10. The rocket-like rise and decline of the Progressive Party illustrates that there exists a large body of radicalized workers, disgusted with the two-party system and dissatisfied with bipartisan “cold war” policies. Brought on the arena by the Wallace movement, this force constituted the first mass opposition to the spreading reaction. The large working class following1 which rallied in huge and enthusiastic meetings for Wallace in the early days of the campaign was one of the most potent forces in pushing the Democratic party to the left. The election returns proved that the struggle for the allegiance of these advanced workers was one of the decisive factors in determining the outcome. This electoral incident provides a preview of the tremendous influence a substantial if numerically smaller revolutionary party will exercise on the course of the class struggle in this country.
But the poor electoral showing of the Wallace party indicates the collapse of an elaborate effort, with the active aid of the Kremlin, to build a competitive bourgeois reformist party. The election returns demonstrated again that support of the organized labor movement is almost as important in the creation of a bourgeois reformist party as it is in the building of a labor party.
11. The debacle of the Wallace movement is first of all illustrated in its small vote which totaled only 2½ percent of the electorate or a lower percentage than that received by the imprisoned Debs in 1920 on the Socialist ticket. In the final weeks of the campaign millions of voters who might have voted for Wallace chose the Democratic party as the more likely-to-succeed “lesser evil.” The withdrawal of Progressive Party candidates for Congressional and state offices led many to draw the logical conclusion of voting for national candidates on the same basis: Why support Humphrey against Ball and not Truman against Dewey?
The million and a quarter votes for Wallace represent the mass opposition to the bipartisan foreign policy in its cold war with the Soviet Union. This aggregate of voters consists in its great bulk of the Stalinists, their working class and middle class periphery and a new draft of radicalized students and intellectuals. The defeat in the election confronts this movement with the question of perspective. What next?
Because of the dominant role of the Stalinists in the apparatus and as activists at the base of the party, it would be incorrect to apply the criteria which doomed third-party movements in the past to disintegration and disappearance after less crushing electoral defeats. In this case, however, the future of the Wallace movement is bound up with the foreign policy of the Kremlin. It faces the alternative of re-absorption in the Democratic party or of a feeble existence as an adjunct of the Communist Party to be used like the ALP as an electoral machine, as a bargaining agency for deals with the two capitalist parties and as a pressure group serving the interests of the Kremlin clique.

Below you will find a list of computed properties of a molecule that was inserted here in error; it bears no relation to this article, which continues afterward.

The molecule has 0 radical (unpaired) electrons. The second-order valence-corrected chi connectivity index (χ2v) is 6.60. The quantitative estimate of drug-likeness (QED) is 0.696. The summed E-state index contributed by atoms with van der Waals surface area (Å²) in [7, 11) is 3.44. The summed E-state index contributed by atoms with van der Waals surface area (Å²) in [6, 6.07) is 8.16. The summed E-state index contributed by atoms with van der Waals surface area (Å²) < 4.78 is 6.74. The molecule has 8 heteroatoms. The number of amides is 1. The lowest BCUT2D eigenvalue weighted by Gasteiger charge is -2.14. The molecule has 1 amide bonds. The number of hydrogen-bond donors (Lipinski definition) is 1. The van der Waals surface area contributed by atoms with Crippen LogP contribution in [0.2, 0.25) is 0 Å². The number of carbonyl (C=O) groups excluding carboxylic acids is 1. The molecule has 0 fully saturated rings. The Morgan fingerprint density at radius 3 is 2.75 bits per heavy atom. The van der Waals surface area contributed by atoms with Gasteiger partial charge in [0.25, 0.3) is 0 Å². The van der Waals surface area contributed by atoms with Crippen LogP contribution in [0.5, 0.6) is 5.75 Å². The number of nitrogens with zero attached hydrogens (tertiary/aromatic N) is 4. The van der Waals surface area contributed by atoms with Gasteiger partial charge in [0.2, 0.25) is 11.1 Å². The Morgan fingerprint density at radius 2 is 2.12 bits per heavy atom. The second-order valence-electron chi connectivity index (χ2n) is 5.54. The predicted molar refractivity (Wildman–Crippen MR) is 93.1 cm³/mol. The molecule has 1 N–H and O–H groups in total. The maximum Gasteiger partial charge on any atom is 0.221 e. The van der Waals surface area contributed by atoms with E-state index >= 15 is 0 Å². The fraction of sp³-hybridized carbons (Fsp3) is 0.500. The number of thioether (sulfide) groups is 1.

12. The Democratic victory at the polls, achieved with the major assistance of the trade unions, for the time being has arrested the onslaught of naked reaction, strengthened class collaborationist tendencies in the country and has led the bourgeoisie to alter its “tough” attitude toward the labor movement. On the other hand, the victory has caused a setback to the movement and aspirations for the immediate organization of a labor party. The trade union bureaucracy, which several months ago was despairing over its future in alliance with a disintegrating Democratic party and gloomy about Truman’s chances, has received a big injection of self-confidence by the Truman victory and the defeat of Taft-Hartley Congressmen. The bureaucracy construes the election as a vindication of its class collaborationist policies and feels strengthened by its new influence in government circles. For the next period the bureaucracy has charted a course of extending its influence in top Democratic circles and its control in local Democratic organizations using PAC and LLPE as its main political instruments for this purpose.
But the election results have also stimulated the confidence of the organized workers in their political power. They correctly feel that their unions and votes played the decisive role in defeating Dewey and electing Truman, cutting down the Taft-Hartley Congressmen, and upsetting the plans of Big Business.
For the time being this heightened political self-confidence has expressed itself in the backward form of support to a renovated Democratic party as the vehicle for the realization of the workers’ demands.
Differences will tend to develop between the bureaucrats with their policy of complete subordination to the Democratic party and the ranks who will find their expectations unfulfilled. These conflicts will provide openings for Trot-skyist propaganda and proposals in the unions.
13. The length of this unfolding period of class collaborationism depends primarily on the economic situation in the United States and on the ability of American capitalism to grant economic concessions and social reforms which in turn depend on accumulating contradictions at home and abroad. The addition of the cost of social reforms to the cost of rearmament at home and abroad can only be supported on the basis of a continuing boom.
The present boom, however, rests on shaky foundations and must give way either to a devastating economic crisis or a stepped-up drive toward an all-out war economy. In either case, the living standards of the masses will be under attack. Once the economic basis for social reforms is undermined it will weaken the ground for mass support of the class collaborationist policy of the labor bureaucracy. As in the early postwar period, the Democratic party, as the capitalist party in power, will become the principal agency of a policy of reaction and attack on the living standards of the masses.